Keystone Policy Center commits to working with the Puerto Rico Department of Education (PRDE) to recruit employers who will partner with PRDE to design and offer work-based learning (WBL) opportunities to high school students in Puerto Rico. These partnerships will provide students with exposure to various career pathways and the skills needed to secure employment upon graduation, as well as strengthen the local workforce in high-demand industries.
Keystone Policy Center will establish and support the operation of an independent entity - a WBL Hub - that will coordinate partnerships between PRDE and employers, recruit new employers, provide technical support, elevate public awareness, and advocate for the program in the public and private sectors. Keystone will (1) work with PRDE to establish a Champion’s Circle of employers who commit to being among the first to offer WBL opportunities, (2) support the recruitment of employers to commit to offering WBL opportunities, (3) support the development of a “Puerto Rico Youth Works” web-based portal to highlight the benefits of WBL, list available opportunities, and provide resources to employers, students, and educators, and (4) provide technical support to PRDE and participating employers, including linking students to opportunities, providing resources to inform the operation of the WBL Hub and employer strategies, and monitoring progress of the program. This will also include quarterly working convenings and an annual summit.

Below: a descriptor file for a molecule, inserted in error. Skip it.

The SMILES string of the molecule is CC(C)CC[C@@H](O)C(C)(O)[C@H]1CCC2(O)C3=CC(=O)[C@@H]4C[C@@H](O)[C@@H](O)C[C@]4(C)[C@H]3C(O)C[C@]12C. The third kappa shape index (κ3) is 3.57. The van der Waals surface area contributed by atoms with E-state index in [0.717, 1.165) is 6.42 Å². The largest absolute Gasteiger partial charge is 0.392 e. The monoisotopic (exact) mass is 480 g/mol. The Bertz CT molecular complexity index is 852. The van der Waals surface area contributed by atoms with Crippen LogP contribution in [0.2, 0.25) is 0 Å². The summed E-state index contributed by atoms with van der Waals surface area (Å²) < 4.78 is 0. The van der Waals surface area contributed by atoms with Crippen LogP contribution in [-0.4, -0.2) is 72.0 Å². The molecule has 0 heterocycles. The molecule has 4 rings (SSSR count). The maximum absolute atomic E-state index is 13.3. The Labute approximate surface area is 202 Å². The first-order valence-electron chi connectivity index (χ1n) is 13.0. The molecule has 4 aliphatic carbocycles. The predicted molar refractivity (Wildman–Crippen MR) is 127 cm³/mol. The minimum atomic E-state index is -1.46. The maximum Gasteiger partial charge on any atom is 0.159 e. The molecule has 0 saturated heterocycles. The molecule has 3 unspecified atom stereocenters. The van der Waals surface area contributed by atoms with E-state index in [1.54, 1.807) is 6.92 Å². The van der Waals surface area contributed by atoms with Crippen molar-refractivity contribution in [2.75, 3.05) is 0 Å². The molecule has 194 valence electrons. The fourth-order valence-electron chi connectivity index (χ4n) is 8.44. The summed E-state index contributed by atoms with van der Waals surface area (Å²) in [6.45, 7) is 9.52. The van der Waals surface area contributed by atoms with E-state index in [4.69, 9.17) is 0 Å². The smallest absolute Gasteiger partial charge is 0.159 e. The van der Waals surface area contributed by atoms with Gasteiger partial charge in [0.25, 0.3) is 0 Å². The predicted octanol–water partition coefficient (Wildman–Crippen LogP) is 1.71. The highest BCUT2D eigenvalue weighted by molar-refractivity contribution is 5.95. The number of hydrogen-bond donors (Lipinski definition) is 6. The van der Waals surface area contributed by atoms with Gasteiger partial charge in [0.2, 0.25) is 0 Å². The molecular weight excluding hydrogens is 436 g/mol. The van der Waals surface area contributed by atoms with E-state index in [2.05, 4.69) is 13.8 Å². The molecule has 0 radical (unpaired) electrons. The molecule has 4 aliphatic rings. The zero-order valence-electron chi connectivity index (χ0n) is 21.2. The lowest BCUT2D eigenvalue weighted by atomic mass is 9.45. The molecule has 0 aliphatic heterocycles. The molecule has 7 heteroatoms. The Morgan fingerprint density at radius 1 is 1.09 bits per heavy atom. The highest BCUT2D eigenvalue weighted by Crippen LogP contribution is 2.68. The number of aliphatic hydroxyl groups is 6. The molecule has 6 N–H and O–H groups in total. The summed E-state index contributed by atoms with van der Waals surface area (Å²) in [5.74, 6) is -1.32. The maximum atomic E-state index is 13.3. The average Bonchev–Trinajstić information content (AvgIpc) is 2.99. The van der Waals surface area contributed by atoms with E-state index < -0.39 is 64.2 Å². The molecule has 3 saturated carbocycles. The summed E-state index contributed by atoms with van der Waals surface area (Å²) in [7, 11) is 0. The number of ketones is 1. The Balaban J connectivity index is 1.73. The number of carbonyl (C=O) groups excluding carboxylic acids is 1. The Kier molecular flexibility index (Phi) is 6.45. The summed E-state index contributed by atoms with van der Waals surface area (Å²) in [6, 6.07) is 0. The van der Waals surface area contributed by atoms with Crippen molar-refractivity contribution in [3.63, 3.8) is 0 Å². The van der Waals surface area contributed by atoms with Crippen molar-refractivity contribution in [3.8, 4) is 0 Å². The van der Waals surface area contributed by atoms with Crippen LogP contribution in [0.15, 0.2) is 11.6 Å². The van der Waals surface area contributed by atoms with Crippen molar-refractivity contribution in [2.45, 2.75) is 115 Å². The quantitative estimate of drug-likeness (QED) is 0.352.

Together, partners will be advocates for the program and expect to place at least 2,000 students in WBL opportunities across at least 50 employers by June 2020. Five new partner employers will be added each quarter, including small and large businesses with operations in each region of the island, and approximately 75% of students that apply will be accepted into a program aligned with their interests. This commitment is an expansion of an initiative that began in the summer of 2018. Expansion in 2020 will be informed by needs identified in the first year.
Q1, 2019: (1) Establish WBL Hub; (2) Hold next employer convening; (3) Support PRDE in following up on, solidifying and structuring all 200+ opportunities committed in November and matching students with these opportunities; (4) Author a report on the input and feedback from the November Summit and a roadmap forward; (5) Recruit five new employer partners.
Q2, 2019: (1) Hire and onboard a program director for the WBL Hub; (2) Plan and hold employer convening; (3) Identify advocacy and public awareness needs and strategies; (4) Conduct a third student survey to identify student interests; (5) Support employers identified during Q1 and PRDE in the structuring of specific WBL opportunities, selection processes and program content; (6) Develop framework for a “Puerto Rico Youth Works” web portal for students, employers, educators and families; (7) Identify resources for web development; (8) Recruit five new employer partners.
Q3, 2019: (1) Launch public awareness campaigns; (2) Match 500 students with WBL opportunities; (3) Continued support of PRDE Career & Technical Education (CTE) & WBL leaders; (4) Plan annual workforce summit; (5) Launch “Puerto Rico Youth Works” (subject to resources); (6) Recruit five new employer partners.
Q4, 2019: (1) Plan and support annual workforce summit; (2) Conduct student survey; (3) Assess 2019 outcomes; (4) Recruit five new employer partners.
Q1, 2020: (1) Host convening of partners; (2) Match 500 students with WBL opportunities; (3) Continued support of PRDE CTE & WBL leaders; (4) Recruit five new employer partners.
Q2, 2020: (1) Conduct student survey; (2) Match 800 students with WBL opportunities; (3) Continued support of PRDE CTE & WBL leaders; (4) Host convening of partners (5) Recruit five new employer partners.